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Old January 11th, 2017, 05:57 AM   #7

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Quote:
Originally Posted by GrandMaster View Post
From that statement my take away is that we couldn't afford to make a nice white house????
We did. What we didn't do was make an imperial palace. Now compare the Whitehouse to the British PM's residence.

Also a better comparison would be the Parliament vs. the Capital Building (or more properly the Texas Statehouse which is intentionally just slightly taller heh heh heh)
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Old January 11th, 2017, 07:27 AM   #8

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Quote:
Originally Posted by zincwarrior View Post
You're comparing a palace built by a line of absolute monarchs who stole so much money from the people that it caused the French Revolution, vs. an elected and very limited government (at the time)? Thats a nonsensical comparison.

Compare the working class of England vs. working class USA and you would get a better comparison.
Zinc--



1. You're imposing your 21st century morals on the past. I doubt that the French in the time of Louis XIV viewed the money to pay for Versailles as having been "stolen from the people."

2. The cost of Versailles is not what caused the French Revolution--it was the cost of helping the US in the American Revolution--something that the French people were in favor of at the time-- plus the failure to get the nobility to make a substantial contribution to national taxes plus the writings of Voltaire, Rousseau et. al. who persuaded the nobility that the monarchy should be overthrown. See Alexis de Tocqueville The Ancien Regime and the French Revolution--the best book I've read on the causes of the Revolution.

Your basic point--which is that Europe had a long head-start on the US--is valid.

Last edited by David Vagamundo; January 11th, 2017 at 09:22 AM.
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Old January 11th, 2017, 09:10 AM   #9

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Quote:
Originally Posted by GrandMaster View Post
Something that always threw my off a bit was the aesthetic of early america. Their clothing especially. Comparing it to other cultures at the time, it seemed so plain and gritty and tasteless. It threw my perception of history off when I was younger because I assumed the way, say, pilgrims dressed and acted, was a general representation of the times everywhere. This confusing perception keeps re-emerging for me. When I was watching "The Witch", I thought to myself the only way I would know that this happened later in history than say.....the crusades, was that the family owned a rifle. I got this feeling again when watching "Lincoln". It's so dreary and gritty and I just thought to myself "is there not a single person in america yet that knows or cares about quality of design?"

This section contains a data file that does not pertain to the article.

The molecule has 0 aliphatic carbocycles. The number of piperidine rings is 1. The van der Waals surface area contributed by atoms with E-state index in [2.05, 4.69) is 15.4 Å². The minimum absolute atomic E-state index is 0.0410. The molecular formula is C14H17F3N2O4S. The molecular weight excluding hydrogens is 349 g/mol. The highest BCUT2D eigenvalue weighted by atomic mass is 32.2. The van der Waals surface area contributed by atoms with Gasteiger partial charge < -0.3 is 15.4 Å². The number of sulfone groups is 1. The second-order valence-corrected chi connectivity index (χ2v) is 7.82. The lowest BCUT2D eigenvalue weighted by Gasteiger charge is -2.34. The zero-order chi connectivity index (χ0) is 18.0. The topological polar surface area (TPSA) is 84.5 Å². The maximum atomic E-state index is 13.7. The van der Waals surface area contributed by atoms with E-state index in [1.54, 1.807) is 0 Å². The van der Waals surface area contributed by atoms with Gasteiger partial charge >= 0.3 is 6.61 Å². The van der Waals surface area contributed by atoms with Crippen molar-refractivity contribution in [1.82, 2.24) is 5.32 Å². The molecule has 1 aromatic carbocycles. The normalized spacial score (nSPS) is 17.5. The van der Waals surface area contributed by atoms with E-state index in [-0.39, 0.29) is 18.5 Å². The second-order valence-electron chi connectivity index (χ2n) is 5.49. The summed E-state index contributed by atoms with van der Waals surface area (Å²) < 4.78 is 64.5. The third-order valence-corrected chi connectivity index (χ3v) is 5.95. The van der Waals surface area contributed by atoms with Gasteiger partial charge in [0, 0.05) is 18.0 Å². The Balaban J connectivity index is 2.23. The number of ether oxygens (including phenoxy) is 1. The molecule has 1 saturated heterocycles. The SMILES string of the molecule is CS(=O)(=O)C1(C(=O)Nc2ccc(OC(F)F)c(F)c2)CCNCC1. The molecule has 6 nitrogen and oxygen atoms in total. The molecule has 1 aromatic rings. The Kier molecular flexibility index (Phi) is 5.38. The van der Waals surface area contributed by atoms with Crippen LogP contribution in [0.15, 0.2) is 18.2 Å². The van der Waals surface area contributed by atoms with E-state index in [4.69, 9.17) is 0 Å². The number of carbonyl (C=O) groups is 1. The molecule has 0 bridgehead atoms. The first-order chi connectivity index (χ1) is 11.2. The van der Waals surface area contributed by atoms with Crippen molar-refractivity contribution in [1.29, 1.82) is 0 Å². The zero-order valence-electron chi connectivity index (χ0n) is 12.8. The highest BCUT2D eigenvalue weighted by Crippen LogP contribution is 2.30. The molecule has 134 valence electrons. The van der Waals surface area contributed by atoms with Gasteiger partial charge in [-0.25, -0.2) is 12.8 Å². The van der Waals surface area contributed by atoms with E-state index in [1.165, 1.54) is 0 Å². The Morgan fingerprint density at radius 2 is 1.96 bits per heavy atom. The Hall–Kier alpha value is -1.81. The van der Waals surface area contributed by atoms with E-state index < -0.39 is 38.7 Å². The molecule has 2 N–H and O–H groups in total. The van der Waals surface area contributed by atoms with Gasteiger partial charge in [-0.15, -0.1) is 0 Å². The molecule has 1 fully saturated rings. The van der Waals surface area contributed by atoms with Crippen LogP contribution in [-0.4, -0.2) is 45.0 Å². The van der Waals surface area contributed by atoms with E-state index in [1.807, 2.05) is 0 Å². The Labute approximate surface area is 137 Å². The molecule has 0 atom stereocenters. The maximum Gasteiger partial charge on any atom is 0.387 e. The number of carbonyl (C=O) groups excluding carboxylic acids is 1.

Other example that always had me scratching my head was how lackluster the white house is, especially the interior: Click the image to open in full size.

In comparison to say......the chateau de versaille:

Click the image to open in full size.

The cookie cutter minimalism doesn't seem to suit the ego of america. Thoughts on this?
Well, there was that teeny, tiny, eensy-meensy fact that THE UNITED STATES OF AMERICA WASN'T EVEN A FRICKIN' COUNTRY UNTIL 1776!! The absolute monarchs of Europe had CENTURIES to make their palaces grand and fabulous.

When we became a country, the Founders didn't want to style themselves after the absolute monarchs, hence why we don't have fabulous grand palaces. Got it now, my man?
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Old January 11th, 2017, 09:46 AM   #10

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American was founded on the frontier myth, ergo the look was always going to be more rough and ready -racoon skin hats and Davy Crocket etc. The founding fathers also rejected monarchy so there was no personal vanity of monarchs to consider. Pre 76 it didn't matter because the monarch lived in London and America was a distant colony. The fancy houses are for governors.

The fine buildings in America follow the Neo Classical design. Congress, White House, Lincoln Memorial & IIRC Franklin's house?

America was also a bit of a rural backwater until around 1918-43. Farmers and lawyers have no need of a Versailles. That's for Princes and aristocrats and is why those grand houses mostly exist in Europe.